"So we're here today to tap into your knowledge, your wisdom, your experience regarding a wide range of critical Native nation building and governance topics and let's start with nation building. How do you define nation building and what does it entail for the Pueblo Laguna?"

Richard Luarkie:

"It's a wonderful opportunity, I think, for many tribes to reinvent themselves. For the Pueblo of Laguna, nation building is about the embracing or re-embracing of core values and responsibility to those values, promotion of courage and capacity and exercising of resilience in a new way. And what I mean by that is resilience not in a survivor mode, but resilience of, ‘Now that we're in control, what are we going to do?' However, as a step towards that, in order for this to be relevant and practical for most a major effort must be put forth to change the mindset of our people that we are nations, not minority groups. We are nations not only in name but in responsibility. I had one of our former governors from one of the pueblos, pueblo nations there in New Mexico, he shared an experience with me that in the ‘60s he had the opportunity to meet Malcolm X. And Malcolm X, once he found out that the individual was Native American, he told the governor, the former governor, ‘I want what you have. You have the ability to make your own taxes, create your own laws, you have your own land base, you can determine your own membership, citizenship.' And for us as tribes, we have to take that...we have to embrace that responsibility, and I believe that with the United States recognizing us as tribes on the same level as they do states as domestic sovereigns, it's a tremendous opportunity to build and rebuild our nations. So nation building is critical for us in the fact that for not only as Laguna but as Native nations across the country, we have to embrace that responsibility for nation building."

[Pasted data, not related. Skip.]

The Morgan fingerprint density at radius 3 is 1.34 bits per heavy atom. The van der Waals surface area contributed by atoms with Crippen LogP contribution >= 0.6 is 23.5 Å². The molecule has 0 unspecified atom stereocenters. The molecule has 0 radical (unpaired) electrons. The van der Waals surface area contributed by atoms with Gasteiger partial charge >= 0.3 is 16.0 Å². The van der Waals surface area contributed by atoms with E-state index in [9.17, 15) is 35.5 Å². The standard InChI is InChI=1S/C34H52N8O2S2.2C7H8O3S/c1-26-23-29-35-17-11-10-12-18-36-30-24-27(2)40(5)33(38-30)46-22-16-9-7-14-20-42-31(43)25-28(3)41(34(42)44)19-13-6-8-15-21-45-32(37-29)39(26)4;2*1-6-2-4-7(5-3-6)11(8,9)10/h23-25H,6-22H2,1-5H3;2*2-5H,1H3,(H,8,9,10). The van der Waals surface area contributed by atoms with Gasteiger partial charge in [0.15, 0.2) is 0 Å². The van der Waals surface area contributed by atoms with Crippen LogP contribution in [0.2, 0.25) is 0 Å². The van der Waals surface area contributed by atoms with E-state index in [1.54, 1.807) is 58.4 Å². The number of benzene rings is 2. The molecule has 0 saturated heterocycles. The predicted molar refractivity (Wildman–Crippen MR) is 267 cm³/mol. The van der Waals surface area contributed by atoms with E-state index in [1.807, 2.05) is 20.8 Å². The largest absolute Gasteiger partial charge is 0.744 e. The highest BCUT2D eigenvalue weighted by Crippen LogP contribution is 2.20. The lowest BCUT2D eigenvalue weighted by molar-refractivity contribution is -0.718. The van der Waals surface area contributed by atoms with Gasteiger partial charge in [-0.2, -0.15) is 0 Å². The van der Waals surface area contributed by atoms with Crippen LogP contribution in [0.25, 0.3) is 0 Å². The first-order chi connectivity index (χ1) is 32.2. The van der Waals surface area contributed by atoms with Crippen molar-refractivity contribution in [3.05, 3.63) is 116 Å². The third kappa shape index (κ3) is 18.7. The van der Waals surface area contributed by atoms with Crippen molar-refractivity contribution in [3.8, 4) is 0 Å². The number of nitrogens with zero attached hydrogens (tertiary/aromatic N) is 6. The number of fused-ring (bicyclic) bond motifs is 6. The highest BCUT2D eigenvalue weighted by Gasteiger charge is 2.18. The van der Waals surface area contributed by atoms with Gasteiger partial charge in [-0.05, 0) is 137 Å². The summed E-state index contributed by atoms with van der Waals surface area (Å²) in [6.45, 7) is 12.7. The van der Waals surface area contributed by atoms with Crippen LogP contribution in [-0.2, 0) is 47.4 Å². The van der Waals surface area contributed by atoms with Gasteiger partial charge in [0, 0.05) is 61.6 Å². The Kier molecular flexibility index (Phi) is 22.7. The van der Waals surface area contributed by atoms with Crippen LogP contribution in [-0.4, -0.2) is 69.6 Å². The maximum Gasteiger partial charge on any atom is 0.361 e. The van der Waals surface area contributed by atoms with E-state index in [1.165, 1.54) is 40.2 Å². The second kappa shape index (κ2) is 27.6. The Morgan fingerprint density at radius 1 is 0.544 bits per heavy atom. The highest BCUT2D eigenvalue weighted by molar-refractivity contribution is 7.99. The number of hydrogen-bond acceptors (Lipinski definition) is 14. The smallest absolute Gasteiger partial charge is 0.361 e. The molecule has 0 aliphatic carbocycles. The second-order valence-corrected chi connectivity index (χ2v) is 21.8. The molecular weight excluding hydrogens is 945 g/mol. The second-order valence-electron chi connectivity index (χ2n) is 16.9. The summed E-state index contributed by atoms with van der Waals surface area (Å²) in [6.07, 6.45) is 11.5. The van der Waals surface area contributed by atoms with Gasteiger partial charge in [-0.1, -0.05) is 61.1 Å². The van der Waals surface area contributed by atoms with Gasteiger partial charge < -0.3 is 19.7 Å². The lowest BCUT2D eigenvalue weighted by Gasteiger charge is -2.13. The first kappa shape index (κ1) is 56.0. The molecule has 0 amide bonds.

Ian Record:

"The Native Nations Institute has worked with the Pueblo of Laguna for a number of years now, providing assistance in some respects, but more often than not just observing some of the amazing things that the government of the Pueblo of Laguna has been able to do. Can you...imagine you were in an elevator with someone and they asked you to describe in just the few minutes you had together what the Pueblo of Laguna government looks like and how it works, what would you tell them? I guess what would you highlight in terms of what makes that governance system unique and what makes it distinct?"

Richard Luarkie:

"Well, for me, my belief is that it's a government that is truly based on the desires of the people. The position that I currently serve in is not my position. The people, if they so chose, could have a meeting tomorrow and decide that, ‘Thank you for your services but you're going to go this far, we'll have someone finish the rest of the year.' It is truly in the control of the people. And to me, that definitely brings the responsibility for balance, for acknowledgement of our role, and so I think in a very short phrase we have a government that is truly based on the people and the authority of the people to place in positions and lead."

Ian Record:

"We were...before we sat down for this interview we had a chance to sit down with a group of folks from the Native Nations Institute and we got to talking about a wide array of governance topics, and one of the things that you touched on in describing your job is the challenges of your job, not just the professional challenges but the personal challenges and the amount of time that you have to dedicate in order to do your job well and to serve your people effectively. Can you talk about some of the challenges of being a leader of a Native nation and perhaps some of the more unique challenges of being a leader of a Native nation?"

Richard Luarkie: